"When we questioned the Imam on where the children were, and the content of the lessons that were going on, many people accused us of being against Islam."
Three of the group have since died, Jamal said, adding that al Shabaab was active in the United States and Canada.
"They are here, recruiting young children and brainwashing them," he said. "They do it in an intelligent way, by offering incentives to hopeless street children and teenagers who drop out of schools. They have supporters in Minneapolis. Some are financing them."
Reuters reporters were unable to contact representatives of the Minneapolis mosque by telephone.

Human Rights Watch says Somaliland Democracy Teetering

Human Rights Watch says Somaliland Democracy Teetering
By Alan Boswell
13 July 2009
The autonomous region of Somaliland is in danger of losing its democratic and human rights gains if its leadership does not soon mend its ways, according to a human rights group. The group accuses the international community of harmful neglect and calls for new international engagement before critical elections are delayed again.
A report released by Human Rights Watch cautions that Somaliland is at a crucial juncture after an unlikely recent history of democratic progress and relative stability in the Horn of Africa.
Besides accusing the Somaliland government of stifling public dissent and of bypassing the country's legal system, the group's greatest concern is the likely possibility of further delays in the scheduled presidential election.
The election is currently set for September. But the election has already been pushed back 18 months, and Human Rights Watch researchers accuse Somaliland President Dahir Riyale Kahin of purposefully dragging his feet in organizing the poll.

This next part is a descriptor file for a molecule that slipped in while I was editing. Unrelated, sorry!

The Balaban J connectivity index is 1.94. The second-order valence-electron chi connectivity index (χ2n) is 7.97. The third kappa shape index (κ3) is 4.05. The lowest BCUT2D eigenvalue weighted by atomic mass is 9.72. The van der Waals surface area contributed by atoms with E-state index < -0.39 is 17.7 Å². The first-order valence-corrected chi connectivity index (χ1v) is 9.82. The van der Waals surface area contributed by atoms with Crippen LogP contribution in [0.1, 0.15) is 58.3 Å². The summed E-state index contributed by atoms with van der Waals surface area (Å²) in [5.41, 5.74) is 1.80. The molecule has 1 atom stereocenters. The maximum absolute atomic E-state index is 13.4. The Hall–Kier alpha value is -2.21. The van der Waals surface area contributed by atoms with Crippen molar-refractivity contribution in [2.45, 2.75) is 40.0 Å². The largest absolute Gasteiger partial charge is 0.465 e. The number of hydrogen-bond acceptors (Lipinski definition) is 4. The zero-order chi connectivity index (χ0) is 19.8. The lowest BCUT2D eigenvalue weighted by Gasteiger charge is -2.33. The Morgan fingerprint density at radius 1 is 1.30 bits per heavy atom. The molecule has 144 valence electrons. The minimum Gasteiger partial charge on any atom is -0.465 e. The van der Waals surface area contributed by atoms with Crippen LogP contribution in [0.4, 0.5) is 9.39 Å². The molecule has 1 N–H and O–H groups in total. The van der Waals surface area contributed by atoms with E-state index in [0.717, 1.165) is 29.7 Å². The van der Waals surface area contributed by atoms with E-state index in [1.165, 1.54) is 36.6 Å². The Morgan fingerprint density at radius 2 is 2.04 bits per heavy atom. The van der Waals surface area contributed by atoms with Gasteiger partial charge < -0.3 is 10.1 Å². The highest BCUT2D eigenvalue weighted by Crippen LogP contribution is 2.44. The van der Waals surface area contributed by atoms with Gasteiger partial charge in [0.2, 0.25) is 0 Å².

Human Rights Watch senior researcher Chris Albin-Lackey says Somaliland's unique success story within a region where human rights violations are the norm should give additional impetus to the fight to save the territory's threatened democracy.
"In a way it is precisely the things that Somaliland has done well that makes these issues so important, because those gains - so fragile and so rare in this part of the world - are now very much under threat, and could begin to unravel if the government does not change course," he said.

The northwest Somali region declared its independence from the rest of Somalia in 1991 after the central government in Mogadishu was toppled.

The region has since operated autonomously, but has yet to be recognized as an independent state by any outside nation - leaving the territory in legal limbo for nearly two decades.

According to Albin-Lackey, the sensitivity of the recognition issue in Somaliland provides the international community with substantial leverage to pressure the government. He says the West's continued refusal to treat Somaliland at all separately from the war-torn areas of central and southern Somalia represents a missed opportunity.
"What is really needed is a new policy framework on the part of international donors that looks at the realities here on the ground in Somaliland and engages with those in-and-of-themselves and a much greater willingness to invest time and resources to following what is going on here and finding effective ways both to provide assistance and to pressure the government to do the right thing," he said.
Somaliland has cooperated with the United States and other Western nations in combating terrorism and piracy as part of its quest to receive international recognition.
The report suggests the raging Somali conflicts elsewhere have had a chilling effect on the territory's democratic processes. According to the report, the Somaliland people are wary of too strongly standing up for their rights out of fear of upsetting the territory's fragile peace.